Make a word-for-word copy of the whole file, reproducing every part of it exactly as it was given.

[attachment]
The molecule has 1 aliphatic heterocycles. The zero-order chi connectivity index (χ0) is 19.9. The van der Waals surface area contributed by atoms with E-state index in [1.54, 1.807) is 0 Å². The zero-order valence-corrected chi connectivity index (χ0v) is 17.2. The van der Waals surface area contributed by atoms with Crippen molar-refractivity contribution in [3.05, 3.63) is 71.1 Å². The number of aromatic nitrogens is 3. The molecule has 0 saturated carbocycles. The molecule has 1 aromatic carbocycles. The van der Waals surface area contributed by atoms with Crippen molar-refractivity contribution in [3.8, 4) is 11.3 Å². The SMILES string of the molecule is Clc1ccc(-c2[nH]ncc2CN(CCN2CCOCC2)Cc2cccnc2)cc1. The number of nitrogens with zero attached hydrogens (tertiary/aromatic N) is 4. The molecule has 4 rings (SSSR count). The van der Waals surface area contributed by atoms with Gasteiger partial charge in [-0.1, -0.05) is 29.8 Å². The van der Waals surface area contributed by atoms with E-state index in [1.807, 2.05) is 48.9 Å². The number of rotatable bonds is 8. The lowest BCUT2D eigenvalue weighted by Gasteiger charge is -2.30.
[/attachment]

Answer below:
The molecule has 1 aliphatic heterocycles. The zero-order chi connectivity index (χ0) is 19.9. The van der Waals surface area contributed by atoms with E-state index in [1.54, 1.807) is 0 Å². The zero-order valence-corrected chi connectivity index (χ0v) is 17.2. The van der Waals surface area contributed by atoms with Crippen molar-refractivity contribution in [3.05, 3.63) is 71.1 Å². The number of aromatic nitrogens is 3. The molecule has 0 saturated carbocycles. The molecule has 1 aromatic carbocycles. The van der Waals surface area contributed by atoms with Crippen molar-refractivity contribution in [3.8, 4) is 11.3 Å². The SMILES string of the molecule is Clc1ccc(-c2[nH]ncc2CN(CCN2CCOCC2)Cc2cccnc2)cc1. The number of nitrogens with zero attached hydrogens (tertiary/aromatic N) is 4. The molecule has 4 rings (SSSR count). The van der Waals surface area contributed by atoms with Gasteiger partial charge in [-0.1, -0.05) is 29.8 Å². The van der Waals surface area contributed by atoms with E-state index in [1.807, 2.05) is 48.9 Å². The number of rotatable bonds is 8. The lowest BCUT2D eigenvalue weighted by Gasteiger charge is -2.30.